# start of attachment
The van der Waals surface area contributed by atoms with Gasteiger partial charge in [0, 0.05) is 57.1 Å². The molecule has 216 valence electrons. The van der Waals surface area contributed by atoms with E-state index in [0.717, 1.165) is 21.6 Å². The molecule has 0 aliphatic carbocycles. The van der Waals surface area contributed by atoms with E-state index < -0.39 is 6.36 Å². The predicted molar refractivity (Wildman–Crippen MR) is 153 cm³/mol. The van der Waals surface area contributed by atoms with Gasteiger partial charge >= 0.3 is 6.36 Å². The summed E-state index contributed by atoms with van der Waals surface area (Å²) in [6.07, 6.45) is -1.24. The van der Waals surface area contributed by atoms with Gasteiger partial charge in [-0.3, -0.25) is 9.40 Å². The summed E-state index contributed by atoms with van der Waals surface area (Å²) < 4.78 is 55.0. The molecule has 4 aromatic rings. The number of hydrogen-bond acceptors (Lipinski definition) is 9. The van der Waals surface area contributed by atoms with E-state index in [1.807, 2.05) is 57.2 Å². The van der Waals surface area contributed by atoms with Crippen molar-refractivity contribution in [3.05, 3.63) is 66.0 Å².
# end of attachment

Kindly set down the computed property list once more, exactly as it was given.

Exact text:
The van der Waals surface area contributed by atoms with Gasteiger partial charge in [0, 0.05) is 57.1 Å². The molecule has 216 valence electrons. The van der Waals surface area contributed by atoms with E-state index in [0.717, 1.165) is 21.6 Å². The molecule has 0 aliphatic carbocycles. The van der Waals surface area contributed by atoms with E-state index < -0.39 is 6.36 Å². The predicted molar refractivity (Wildman–Crippen MR) is 153 cm³/mol. The van der Waals surface area contributed by atoms with Gasteiger partial charge >= 0.3 is 6.36 Å². The summed E-state index contributed by atoms with van der Waals surface area (Å²) in [6.07, 6.45) is -1.24. The van der Waals surface area contributed by atoms with Gasteiger partial charge in [-0.3, -0.25) is 9.40 Å². The summed E-state index contributed by atoms with van der Waals surface area (Å²) < 4.78 is 55.0. The molecule has 4 aromatic rings. The number of hydrogen-bond acceptors (Lipinski definition) is 9. The van der Waals surface area contributed by atoms with E-state index in [1.807, 2.05) is 57.2 Å². The van der Waals surface area contributed by atoms with Crippen molar-refractivity contribution in [3.05, 3.63) is 66.0 Å².